If all the prospect reports and estimated times of arrival had been right, we wouldn’t be asking whether Taijuan Walker can step up to be a legitimate “2” to Felix Hernandez’s “1” atop the Seattle Mariners starting rotation.

We wouldn’t be asking, because it already would have happened, the way it happened for all those New York Mets starters. They stepped in, and they stepped up, seemingly without a glitch, and the Mets found themselves in the World Series.

The Mariners, for yet another year, did not. And with the Pittsburgh Pirates, Kansas City Royals and Toronto Blue Jays all making it to October, the Mariners now own the longest postseason drought in the game (14 years).

And Taijuan Walker can still be the guy who ends it. This year.

He still has all that talent that got him ranked ahead of guys like Chris Archer and Noah Syndergaard on those long-ago prospect lists. He’s only 23, and he’s coming off a pretty good half-season of success in 2015.

He could “shoot the moon” this year, as new Mariners general manager Jerry Dipoto said in his introductory press conference last September.

“He’s the type of talent who could make huge strides in performance at any point,” Dipoto said this week in a follow-up text to Bleacher Report. “But for now, we’re quite satisfied with simply viewing him as one of our guys, no more, no less.”

The Mariners actually entered spring training with the public stance that Walker had to compete for a job, that he was one of three pitchers for the final two rotation spots. Even now, while it’s clear he will be there, Bob Dutton of the News Tribune believes the Mariners will start him fourth behind Hernandez, Hisashi Iwakuma and Wade Miley.

Really, though, Walker is the guy who could push the Mariners to something special.

He’s part of the reason Dipoto didn’t believe the M’s needed a total overhaul, why the new GM kept together the core that includes Hernandez as well as Robinson Cano and Nelson Cruz. With Cano and Cruz in the middle of the order, and Hernandez and Walker atop the rotation, it’s not that hard to see the Mariners contending in the American League West.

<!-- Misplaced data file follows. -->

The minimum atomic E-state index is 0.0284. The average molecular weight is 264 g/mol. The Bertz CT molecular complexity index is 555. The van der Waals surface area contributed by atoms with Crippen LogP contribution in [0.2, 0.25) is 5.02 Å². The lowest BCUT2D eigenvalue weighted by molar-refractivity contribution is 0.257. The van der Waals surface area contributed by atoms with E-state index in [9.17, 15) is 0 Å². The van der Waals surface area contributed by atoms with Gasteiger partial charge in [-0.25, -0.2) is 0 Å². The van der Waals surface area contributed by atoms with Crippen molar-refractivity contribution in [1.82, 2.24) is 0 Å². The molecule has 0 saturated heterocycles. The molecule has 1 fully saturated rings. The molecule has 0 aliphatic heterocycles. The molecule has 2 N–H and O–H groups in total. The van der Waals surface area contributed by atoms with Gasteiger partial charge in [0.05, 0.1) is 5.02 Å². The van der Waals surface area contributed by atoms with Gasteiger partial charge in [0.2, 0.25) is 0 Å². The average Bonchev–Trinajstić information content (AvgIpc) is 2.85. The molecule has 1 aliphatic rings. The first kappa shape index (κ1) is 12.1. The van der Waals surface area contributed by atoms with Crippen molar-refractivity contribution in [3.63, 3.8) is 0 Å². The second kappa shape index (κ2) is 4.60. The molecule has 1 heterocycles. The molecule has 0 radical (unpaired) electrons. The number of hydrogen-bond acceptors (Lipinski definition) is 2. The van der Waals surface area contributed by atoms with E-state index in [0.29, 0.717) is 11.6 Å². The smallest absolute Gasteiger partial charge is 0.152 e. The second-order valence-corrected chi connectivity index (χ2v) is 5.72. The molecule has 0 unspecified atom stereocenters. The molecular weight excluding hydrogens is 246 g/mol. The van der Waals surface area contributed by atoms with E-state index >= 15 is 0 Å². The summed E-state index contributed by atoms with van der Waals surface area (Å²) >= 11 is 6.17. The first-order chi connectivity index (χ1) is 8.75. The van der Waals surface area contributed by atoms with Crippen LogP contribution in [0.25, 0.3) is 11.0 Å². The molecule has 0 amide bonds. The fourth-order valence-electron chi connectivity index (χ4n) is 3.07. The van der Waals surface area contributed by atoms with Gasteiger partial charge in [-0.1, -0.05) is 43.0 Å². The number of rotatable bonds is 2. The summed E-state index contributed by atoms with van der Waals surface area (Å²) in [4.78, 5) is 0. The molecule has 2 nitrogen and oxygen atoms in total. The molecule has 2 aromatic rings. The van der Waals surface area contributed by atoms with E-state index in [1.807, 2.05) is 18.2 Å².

It’s not that hard to see Walker as a guy who can help make it happen, based on the stuff that earned those high prospect rankings and the results that show he went 10-3 with a 3.62 ERA over his final 20 starts in 2015 (with supporting numbers to match). The Mariners can even see his ugly first two months as a positive because a young pitcher learned to figure things out without needing a trip back to Triple-A.

His results so far this spring have been so-so, including a Monday start in which he allowed four runs in 3.1 innings against the Arizona Diamondbacks. But it’s worth remembering Zack Greinke allowed three runs in 3.2 innings in the same game, and in another split-squad game on the same day, Hernandez gave up three runs in 2.1 innings.

It’s also worth remembering Walker had a spectacular spring in 2015, with a 0.67 ERA and a .114 opponents’ batting average. That performance no doubt had people suggesting the same thing we’re suggesting here: Walker could join King Felix and bring the Mariners to the top.

It’s easy to see super-young pitching and predict greatness, but there are cautionary tales everywhere that prove it doesn’t always happen. The Mariners themselves thought they were building a super-rotation, back when Baseball America was ranking Walker and Danny Hultzen ahead of Archer, and James Paxton ahead of Marcus Stroman.

Hultzen got hurt. Paxton is 27 and still hasn’t spent a full season in the big leagues. Maurer was traded to the San Diego Padres for Seth Smith.

Walker remains as the big hope.

He’s still young enough and talented enough, and the run of good starts last year felt like a possible breakthrough. As manager Scott Servais said in a tweet from Larry Stone of the Seattle Times:

Yes, it is fun to watch him pitch. It’ll be even more fun for Servais and the Mariners if Walker pitches them to October.

It could happen. This year.


Danny Knobler covers Major League Baseball as a national columnist for Bleacher Report.

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